In the vast majority of fantasy baseball drafts this season, the first player selected is going to be an outfielder. While that much is certain, the specific outfielder that goes first overall is much less of a lock.
Although Detroit Tigers third baseman Miguel Cabrera could make a strong argument that he should be the first-overall pick, the decision for most fantasy owners will come down to Milwaukee Brewers outfielder Ryan Braun or Los Angeles Angels outfielder Mike Trout.
That said, it's like choosing between a Rolls Royce or a Bentley. In other words, there's not really a wrong choice.
As the unanimous choice for American League Rookie of the Year, Trout finished second in the AL MVP voting behind Cabrera, the first triple-crown winner of my lifetime. Not only did Trout get six of the 28 first-place votes over the triple-crown winner, he began the season in the minor leagues.
Despite playing his first 20 games of 2012 in the minors, the 20-year-old (now 21) made the most of his opportunity once he was called up. Trout hit .326 with 30 home runs and 49 stolen bases in only 139 games. In addition, he scored 129 runs and finished with 83 runs batted in.
Imagine what his stat line would have been had he started the year in Anaheim.
Adding in his minor-league numbers, his 2012 totals over both levels were 150 runs scored, 31 home runs, 96 runs batted in and 55 stolen bases.
Like Trout, Braun is a player that will help fantasy owners in all five roto categories and both players had 30/30 seasons in 2012. Trout had a 30/50 season; Braun actually had a 40/30 season.
In fact, Braun has back-to-back 30/30 seasons under his belt.
Since being called up in 2007, Braun has hit above .300 in all but one season (.285 in 2008) and .319 or better in four of those six seasons. In addition, Braun has scored more than 100 runs in four consecutive seasons and driven in more than 100 runs in each of the past five seasons.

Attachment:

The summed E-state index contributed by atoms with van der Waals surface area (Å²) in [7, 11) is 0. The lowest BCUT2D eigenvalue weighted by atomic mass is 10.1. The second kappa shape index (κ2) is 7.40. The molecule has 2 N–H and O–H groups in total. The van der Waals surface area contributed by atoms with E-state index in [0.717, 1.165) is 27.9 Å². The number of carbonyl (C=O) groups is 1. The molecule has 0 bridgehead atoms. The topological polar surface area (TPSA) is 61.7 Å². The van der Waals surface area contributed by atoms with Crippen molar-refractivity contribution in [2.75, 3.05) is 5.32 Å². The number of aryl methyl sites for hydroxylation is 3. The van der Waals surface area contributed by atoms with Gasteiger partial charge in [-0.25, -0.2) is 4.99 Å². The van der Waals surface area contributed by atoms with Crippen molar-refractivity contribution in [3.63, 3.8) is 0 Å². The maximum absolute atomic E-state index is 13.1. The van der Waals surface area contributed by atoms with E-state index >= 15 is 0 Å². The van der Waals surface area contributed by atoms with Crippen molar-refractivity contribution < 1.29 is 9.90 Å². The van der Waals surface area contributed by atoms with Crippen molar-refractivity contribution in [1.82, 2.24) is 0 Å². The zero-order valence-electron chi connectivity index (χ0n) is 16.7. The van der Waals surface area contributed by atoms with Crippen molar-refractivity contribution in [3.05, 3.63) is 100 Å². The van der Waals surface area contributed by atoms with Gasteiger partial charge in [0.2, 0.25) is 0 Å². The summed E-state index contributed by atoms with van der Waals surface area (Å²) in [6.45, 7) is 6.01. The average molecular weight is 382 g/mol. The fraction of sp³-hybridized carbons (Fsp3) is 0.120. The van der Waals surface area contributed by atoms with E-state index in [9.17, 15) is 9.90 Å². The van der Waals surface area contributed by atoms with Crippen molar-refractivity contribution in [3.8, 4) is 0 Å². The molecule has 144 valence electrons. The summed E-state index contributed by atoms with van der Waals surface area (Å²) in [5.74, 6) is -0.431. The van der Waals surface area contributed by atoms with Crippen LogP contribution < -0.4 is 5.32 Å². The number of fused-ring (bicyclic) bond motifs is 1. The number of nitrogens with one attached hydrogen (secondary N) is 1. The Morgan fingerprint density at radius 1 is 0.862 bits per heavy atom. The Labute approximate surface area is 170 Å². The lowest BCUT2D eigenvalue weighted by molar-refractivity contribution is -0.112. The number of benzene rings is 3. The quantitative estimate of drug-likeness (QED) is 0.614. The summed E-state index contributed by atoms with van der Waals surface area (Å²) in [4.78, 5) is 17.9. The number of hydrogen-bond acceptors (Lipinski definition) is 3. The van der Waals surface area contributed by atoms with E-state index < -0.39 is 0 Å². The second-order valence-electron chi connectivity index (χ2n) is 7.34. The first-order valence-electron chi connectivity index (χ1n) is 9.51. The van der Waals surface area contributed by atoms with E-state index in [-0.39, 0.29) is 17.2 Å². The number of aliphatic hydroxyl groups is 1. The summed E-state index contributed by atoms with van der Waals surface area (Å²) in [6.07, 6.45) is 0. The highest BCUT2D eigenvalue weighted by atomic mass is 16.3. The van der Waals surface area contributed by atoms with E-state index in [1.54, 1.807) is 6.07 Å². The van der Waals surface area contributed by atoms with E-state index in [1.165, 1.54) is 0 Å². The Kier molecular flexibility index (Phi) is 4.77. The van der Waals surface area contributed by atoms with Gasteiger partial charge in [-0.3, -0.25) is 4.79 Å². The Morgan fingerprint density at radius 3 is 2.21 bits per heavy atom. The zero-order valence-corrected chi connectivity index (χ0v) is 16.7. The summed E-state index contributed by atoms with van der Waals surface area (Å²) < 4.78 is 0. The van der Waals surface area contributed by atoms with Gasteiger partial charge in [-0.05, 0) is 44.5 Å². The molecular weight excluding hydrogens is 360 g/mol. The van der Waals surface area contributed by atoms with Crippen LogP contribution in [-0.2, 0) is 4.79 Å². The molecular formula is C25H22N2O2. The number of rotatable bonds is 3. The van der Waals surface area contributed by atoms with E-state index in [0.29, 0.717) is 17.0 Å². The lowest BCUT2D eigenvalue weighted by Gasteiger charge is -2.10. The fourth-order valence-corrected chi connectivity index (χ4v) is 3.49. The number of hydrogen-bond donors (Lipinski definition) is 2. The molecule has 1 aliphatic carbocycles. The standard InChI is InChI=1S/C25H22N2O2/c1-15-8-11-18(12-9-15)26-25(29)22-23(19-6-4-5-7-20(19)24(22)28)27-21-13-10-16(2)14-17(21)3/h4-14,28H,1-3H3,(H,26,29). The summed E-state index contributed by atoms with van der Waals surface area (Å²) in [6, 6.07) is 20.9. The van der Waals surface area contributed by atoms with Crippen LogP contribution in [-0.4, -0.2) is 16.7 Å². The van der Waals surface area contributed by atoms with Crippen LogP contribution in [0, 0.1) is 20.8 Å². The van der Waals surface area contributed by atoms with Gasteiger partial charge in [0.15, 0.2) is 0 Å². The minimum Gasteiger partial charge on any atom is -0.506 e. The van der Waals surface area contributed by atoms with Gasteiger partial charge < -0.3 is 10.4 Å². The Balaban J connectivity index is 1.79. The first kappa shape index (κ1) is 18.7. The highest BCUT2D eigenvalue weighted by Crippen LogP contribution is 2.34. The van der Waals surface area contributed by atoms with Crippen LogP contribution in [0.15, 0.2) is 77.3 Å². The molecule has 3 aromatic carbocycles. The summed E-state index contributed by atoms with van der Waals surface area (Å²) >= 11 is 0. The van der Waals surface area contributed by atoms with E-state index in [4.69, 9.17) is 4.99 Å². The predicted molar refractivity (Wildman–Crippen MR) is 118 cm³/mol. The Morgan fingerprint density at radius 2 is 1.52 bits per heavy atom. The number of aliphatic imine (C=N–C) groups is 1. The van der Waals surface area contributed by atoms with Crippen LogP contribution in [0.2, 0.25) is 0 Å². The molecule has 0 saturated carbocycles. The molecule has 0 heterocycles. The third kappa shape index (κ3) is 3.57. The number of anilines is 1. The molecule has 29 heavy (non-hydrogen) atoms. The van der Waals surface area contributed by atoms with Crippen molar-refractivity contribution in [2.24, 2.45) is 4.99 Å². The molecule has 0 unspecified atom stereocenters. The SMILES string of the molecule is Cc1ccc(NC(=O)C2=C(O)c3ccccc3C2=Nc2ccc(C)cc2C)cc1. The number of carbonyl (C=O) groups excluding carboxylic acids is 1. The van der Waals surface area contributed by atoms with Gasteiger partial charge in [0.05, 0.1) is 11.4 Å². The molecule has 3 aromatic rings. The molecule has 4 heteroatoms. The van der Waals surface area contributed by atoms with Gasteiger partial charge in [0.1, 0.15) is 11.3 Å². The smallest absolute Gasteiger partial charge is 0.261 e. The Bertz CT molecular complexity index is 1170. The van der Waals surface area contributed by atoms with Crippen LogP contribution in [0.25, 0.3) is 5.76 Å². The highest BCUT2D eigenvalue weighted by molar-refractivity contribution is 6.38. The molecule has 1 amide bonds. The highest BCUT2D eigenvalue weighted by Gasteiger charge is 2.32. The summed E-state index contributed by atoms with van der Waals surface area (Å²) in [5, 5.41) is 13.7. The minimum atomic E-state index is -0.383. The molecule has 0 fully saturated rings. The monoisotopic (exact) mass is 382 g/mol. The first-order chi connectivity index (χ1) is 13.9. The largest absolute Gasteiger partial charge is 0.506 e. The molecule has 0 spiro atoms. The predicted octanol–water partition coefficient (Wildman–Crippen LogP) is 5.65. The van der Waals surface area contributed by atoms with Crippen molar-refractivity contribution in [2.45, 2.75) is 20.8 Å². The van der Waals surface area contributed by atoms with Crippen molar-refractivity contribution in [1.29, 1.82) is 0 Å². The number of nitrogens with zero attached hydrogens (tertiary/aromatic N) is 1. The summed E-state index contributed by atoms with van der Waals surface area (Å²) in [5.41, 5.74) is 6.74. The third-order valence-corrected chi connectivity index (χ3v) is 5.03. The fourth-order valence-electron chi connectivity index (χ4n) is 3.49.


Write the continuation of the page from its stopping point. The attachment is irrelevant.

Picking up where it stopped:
Perhaps he won't steal 30-plus bases for a third consecutive year, but Braun is a lock for a line of .300/100/30/100/20 with upside in all five of those categories.
Can CarGo Go For More than 145 Games?
In addition to Braun and Trout, several outfielders should go in the first round of drafts, including Colorado Rockies outfielder Carlos Gonzalez.
The glass-half-full view with CarGo is that he has three consecutive 20/20 seasons despite playing 145 games or less in each of them.
Of course, the glass-half-empty view is that he has averaged only 135.7 games per year over the past three years.
If healthy (or close to healthy) for a full season, Gonzalez can post a monster stat line. Back in 2010 with 145 games played, he posted a career-best line of .336/111/34/117/26.
As a career .299 hitter, a lot would have to go right for him to approach the .336 average he had that season, but he certainly has a shot of repeating his production in the counting statistics if he can set a new career high in games played.
Onward and Heyward
After a disappointing and injury-plagued (shoulder) sophomore season in 2011, Atlanta Braves right fielder Jason Heyward had a breakout season last year.